Control no longer controlling for HSR reporting of not-for-profit combinations

By Premerger Notification Office Staff

The PNO routinely provides informal guidance on Hart-Scott-Rodino reporting obligations that arise when combining not-for-profit entities, typically in the context of hospital combinations. In the past, much of this guidance focused on whether the combination resulted in a change of "control" of the board of directors of one or more of the combining entities. This was because those seeking guidance described hospital combinations primarily in terms of formal board governance.

Recently, however, when asked to analyze combinations of non-for-profit entities, the PNO began to appreciate the limitations of relying solely on the concept of control to determine reportability. In particular, as potential filers described combinations of not-for-profit hospitals, it became clear that a potentially reportable acquisition could occur even when there is no change in control of the board of directors of one of the combining entities. Typically, this is because one party obtains the indicia of beneficial ownership over the assets of another party –the fundamental basis for concluding that a potentially reportable acquisition occurs under any HSR analysis.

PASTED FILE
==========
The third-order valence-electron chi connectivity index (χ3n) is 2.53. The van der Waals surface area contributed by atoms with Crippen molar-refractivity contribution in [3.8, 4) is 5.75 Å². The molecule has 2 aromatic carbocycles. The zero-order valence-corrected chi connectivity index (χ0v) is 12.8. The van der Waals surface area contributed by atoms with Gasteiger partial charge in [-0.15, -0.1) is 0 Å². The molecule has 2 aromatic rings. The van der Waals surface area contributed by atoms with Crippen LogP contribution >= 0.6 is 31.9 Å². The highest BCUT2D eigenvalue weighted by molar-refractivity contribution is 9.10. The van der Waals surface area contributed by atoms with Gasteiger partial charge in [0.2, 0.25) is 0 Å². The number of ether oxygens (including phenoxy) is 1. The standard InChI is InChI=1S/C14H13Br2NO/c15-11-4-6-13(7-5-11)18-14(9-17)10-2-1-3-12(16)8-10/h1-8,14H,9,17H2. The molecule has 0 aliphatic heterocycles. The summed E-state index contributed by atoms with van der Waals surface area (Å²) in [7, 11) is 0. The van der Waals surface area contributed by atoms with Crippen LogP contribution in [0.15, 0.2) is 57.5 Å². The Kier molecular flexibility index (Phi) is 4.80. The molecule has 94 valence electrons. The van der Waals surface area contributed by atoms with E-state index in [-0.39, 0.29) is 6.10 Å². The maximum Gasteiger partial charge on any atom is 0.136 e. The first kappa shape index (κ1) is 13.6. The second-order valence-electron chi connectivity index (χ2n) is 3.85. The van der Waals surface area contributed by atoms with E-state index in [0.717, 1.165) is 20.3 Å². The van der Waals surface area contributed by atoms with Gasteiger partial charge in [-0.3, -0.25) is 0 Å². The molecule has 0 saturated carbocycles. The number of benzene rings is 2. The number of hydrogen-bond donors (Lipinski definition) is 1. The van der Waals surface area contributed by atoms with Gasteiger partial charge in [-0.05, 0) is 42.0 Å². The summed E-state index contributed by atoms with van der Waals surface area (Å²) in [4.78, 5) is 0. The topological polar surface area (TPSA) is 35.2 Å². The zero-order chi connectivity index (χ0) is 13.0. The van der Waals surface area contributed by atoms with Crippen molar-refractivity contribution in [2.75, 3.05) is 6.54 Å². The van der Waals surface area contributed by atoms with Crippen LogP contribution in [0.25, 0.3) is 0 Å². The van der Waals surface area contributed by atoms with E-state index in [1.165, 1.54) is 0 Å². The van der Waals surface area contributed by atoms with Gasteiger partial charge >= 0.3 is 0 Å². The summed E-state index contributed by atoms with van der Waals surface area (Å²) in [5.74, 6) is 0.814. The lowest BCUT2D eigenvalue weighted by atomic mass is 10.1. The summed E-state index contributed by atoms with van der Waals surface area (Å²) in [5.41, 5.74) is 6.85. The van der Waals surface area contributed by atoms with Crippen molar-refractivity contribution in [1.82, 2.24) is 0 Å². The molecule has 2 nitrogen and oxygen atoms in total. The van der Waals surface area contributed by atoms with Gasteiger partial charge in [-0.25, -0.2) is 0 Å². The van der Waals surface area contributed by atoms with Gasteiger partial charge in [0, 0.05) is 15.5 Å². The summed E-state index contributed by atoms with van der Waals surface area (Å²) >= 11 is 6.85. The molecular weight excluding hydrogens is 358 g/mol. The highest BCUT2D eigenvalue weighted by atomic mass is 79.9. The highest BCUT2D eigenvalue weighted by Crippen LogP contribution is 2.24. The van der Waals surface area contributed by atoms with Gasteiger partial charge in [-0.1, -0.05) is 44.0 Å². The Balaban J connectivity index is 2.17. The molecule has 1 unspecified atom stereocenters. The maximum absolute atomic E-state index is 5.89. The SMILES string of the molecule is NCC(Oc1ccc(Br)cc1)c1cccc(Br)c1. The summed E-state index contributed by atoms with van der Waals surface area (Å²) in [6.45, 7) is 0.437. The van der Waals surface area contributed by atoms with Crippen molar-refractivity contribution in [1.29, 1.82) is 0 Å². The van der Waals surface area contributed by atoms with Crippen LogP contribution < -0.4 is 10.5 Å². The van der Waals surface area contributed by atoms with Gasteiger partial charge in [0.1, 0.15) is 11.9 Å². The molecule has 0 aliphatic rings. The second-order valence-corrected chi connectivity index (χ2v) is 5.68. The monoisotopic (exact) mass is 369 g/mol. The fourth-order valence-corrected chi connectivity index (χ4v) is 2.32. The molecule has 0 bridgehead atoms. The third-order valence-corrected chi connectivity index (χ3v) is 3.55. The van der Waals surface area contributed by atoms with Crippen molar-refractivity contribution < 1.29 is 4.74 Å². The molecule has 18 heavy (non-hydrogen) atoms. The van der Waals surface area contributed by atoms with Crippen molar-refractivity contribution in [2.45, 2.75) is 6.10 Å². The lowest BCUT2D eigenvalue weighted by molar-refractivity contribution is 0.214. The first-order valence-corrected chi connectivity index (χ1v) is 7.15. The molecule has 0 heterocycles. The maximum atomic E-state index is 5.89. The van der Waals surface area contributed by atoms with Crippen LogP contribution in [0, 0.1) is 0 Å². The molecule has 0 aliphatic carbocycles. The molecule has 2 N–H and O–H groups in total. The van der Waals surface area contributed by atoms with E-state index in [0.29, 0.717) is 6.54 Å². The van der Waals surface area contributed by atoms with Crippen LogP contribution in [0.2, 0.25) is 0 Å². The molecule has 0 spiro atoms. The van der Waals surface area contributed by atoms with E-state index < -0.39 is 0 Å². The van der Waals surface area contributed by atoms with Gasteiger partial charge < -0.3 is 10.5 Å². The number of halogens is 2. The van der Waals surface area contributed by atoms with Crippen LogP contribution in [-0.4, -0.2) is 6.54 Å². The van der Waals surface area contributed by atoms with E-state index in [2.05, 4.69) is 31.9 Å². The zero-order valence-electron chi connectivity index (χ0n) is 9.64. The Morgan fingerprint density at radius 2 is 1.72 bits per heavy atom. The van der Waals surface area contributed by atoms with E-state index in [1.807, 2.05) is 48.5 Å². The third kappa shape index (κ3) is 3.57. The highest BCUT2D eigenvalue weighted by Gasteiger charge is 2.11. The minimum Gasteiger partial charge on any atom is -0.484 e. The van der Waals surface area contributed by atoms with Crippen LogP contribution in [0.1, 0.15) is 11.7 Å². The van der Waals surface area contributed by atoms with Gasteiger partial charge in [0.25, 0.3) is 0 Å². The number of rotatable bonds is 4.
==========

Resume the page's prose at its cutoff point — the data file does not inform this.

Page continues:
To clarify the analysis for those evaluating a transaction that involves not-for-profit entities, the PNO has posted a tip sheet reviewing how to assess the reportability of common not-for-profit combinations, with a focus on the "affiliation" of not-for-profit hospital systems. The tip sheet supersedes prior informal guidance for not-for-profit combinations and will apply to transactions to be consummated after today.


Rental listing scams after a hurricane

by Colleen Tressler

Consumer Education Specialist, FTC

If you, or someone you know, were displaced after Hurricane Florence or Michael, finding a new place to live is a priority. But before you pay any money, be cautious of rental listing scams. Scammers often advertise rentals that don’t exist to trick people into sending money before they find out the truth.

Some scammers hijack a real rental or real estate listing by changing the email address or other contact information, and placing the modified ad on another site. The altered ad may even use the name of the person who posted the original ad. In other cases, scammers have hijacked the email accounts of property owners on reputable rental websites. Other rip-off artists make up listings for places that aren’t for rent or don’t exist.

Here are some signs you may be dealing with a scam:

They tell you to wire money. There’s never a good reason to wire money to pay a security deposit, application fee, or first month’s rent. That’s true even if they send you a contract first. Wiring money is like sending cash — once you send it, you have no way to get it back.

They want a security deposit or first month’s rent before you’ve met or signed a lease. If you can’t visit the residence, ask someone you trust to go and confirm that it’s for rent, and that it’s what was advertised. Also do a search on the owner and listing. If you find the same ad listed under a different name, that’s a clue it may be a scam.